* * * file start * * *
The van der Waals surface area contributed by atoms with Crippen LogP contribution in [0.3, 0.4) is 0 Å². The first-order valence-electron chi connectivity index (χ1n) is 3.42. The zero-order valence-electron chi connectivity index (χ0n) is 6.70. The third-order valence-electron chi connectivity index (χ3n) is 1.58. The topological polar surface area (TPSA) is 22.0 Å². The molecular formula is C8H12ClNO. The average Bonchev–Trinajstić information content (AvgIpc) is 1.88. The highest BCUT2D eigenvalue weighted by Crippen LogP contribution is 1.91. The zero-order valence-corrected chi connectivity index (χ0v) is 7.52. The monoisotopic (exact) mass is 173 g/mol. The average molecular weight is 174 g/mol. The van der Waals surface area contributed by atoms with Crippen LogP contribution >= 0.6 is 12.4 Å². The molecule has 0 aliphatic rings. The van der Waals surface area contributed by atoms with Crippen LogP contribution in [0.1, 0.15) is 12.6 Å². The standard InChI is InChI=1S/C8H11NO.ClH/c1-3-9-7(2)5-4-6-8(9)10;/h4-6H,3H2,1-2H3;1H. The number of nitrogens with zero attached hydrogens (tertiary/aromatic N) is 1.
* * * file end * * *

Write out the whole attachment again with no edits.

The van der Waals surface area contributed by atoms with Crippen LogP contribution in [0.3, 0.4) is 0 Å². The first-order valence-electron chi connectivity index (χ1n) is 3.42. The zero-order valence-electron chi connectivity index (χ0n) is 6.70. The third-order valence-electron chi connectivity index (χ3n) is 1.58. The topological polar surface area (TPSA) is 22.0 Å². The molecular formula is C8H12ClNO. The average Bonchev–Trinajstić information content (AvgIpc) is 1.88. The highest BCUT2D eigenvalue weighted by Crippen LogP contribution is 1.91. The zero-order valence-corrected chi connectivity index (χ0v) is 7.52. The monoisotopic (exact) mass is 173 g/mol. The average molecular weight is 174 g/mol. The van der Waals surface area contributed by atoms with Crippen LogP contribution >= 0.6 is 12.4 Å². The molecule has 0 aliphatic rings. The van der Waals surface area contributed by atoms with Crippen LogP contribution in [0.1, 0.15) is 12.6 Å². The standard InChI is InChI=1S/C8H11NO.ClH/c1-3-9-7(2)5-4-6-8(9)10;/h4-6H,3H2,1-2H3;1H. The number of nitrogens with zero attached hydrogens (tertiary/aromatic N) is 1.